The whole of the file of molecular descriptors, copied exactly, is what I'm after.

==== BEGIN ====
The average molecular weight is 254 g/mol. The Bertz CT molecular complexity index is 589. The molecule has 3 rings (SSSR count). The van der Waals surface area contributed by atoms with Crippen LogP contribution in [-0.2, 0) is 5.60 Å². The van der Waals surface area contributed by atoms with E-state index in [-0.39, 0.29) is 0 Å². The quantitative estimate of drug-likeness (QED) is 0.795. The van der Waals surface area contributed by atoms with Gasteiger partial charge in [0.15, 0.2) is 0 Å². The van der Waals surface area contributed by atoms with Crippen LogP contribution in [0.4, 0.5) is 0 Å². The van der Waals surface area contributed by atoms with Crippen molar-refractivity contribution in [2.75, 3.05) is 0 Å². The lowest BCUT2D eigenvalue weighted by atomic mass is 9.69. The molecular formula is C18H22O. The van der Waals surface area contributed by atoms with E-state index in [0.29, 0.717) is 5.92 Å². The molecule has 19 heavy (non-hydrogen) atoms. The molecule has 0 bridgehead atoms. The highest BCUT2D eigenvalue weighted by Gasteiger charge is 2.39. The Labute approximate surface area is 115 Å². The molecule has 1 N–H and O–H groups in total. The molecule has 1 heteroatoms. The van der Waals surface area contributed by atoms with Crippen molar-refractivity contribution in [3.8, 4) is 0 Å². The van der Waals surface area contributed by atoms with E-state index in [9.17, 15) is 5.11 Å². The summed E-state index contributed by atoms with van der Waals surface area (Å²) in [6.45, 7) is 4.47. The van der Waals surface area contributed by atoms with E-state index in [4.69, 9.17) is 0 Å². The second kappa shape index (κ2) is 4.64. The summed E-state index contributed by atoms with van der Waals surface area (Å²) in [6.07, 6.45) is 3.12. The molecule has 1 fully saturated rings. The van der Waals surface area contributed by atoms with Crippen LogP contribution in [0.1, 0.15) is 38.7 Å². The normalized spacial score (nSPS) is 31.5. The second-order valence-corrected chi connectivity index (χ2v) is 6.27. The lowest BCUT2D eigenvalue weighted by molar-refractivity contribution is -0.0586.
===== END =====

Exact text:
The average molecular weight is 254 g/mol. The Bertz CT molecular complexity index is 589. The molecule has 3 rings (SSSR count). The van der Waals surface area contributed by atoms with Crippen LogP contribution in [-0.2, 0) is 5.60 Å². The van der Waals surface area contributed by atoms with E-state index in [-0.39, 0.29) is 0 Å². The quantitative estimate of drug-likeness (QED) is 0.795. The van der Waals surface area contributed by atoms with Gasteiger partial charge in [0.15, 0.2) is 0 Å². The van der Waals surface area contributed by atoms with Crippen LogP contribution in [0.4, 0.5) is 0 Å². The van der Waals surface area contributed by atoms with Crippen molar-refractivity contribution in [2.75, 3.05) is 0 Å². The lowest BCUT2D eigenvalue weighted by atomic mass is 9.69. The molecular formula is C18H22O. The van der Waals surface area contributed by atoms with E-state index in [0.29, 0.717) is 5.92 Å². The molecule has 19 heavy (non-hydrogen) atoms. The molecule has 0 bridgehead atoms. The highest BCUT2D eigenvalue weighted by Gasteiger charge is 2.39. The Labute approximate surface area is 115 Å². The molecule has 1 N–H and O–H groups in total. The molecule has 1 heteroatoms. The van der Waals surface area contributed by atoms with Crippen molar-refractivity contribution in [3.8, 4) is 0 Å². The van der Waals surface area contributed by atoms with E-state index in [9.17, 15) is 5.11 Å². The summed E-state index contributed by atoms with van der Waals surface area (Å²) in [6.45, 7) is 4.47. The van der Waals surface area contributed by atoms with E-state index in [4.69, 9.17) is 0 Å². The second kappa shape index (κ2) is 4.64. The summed E-state index contributed by atoms with van der Waals surface area (Å²) in [6.07, 6.45) is 3.12. The molecule has 1 fully saturated rings. The van der Waals surface area contributed by atoms with Crippen LogP contribution in [0.1, 0.15) is 38.7 Å². The normalized spacial score (nSPS) is 31.5. The second-order valence-corrected chi connectivity index (χ2v) is 6.27. The lowest BCUT2D eigenvalue weighted by molar-refractivity contribution is -0.0586.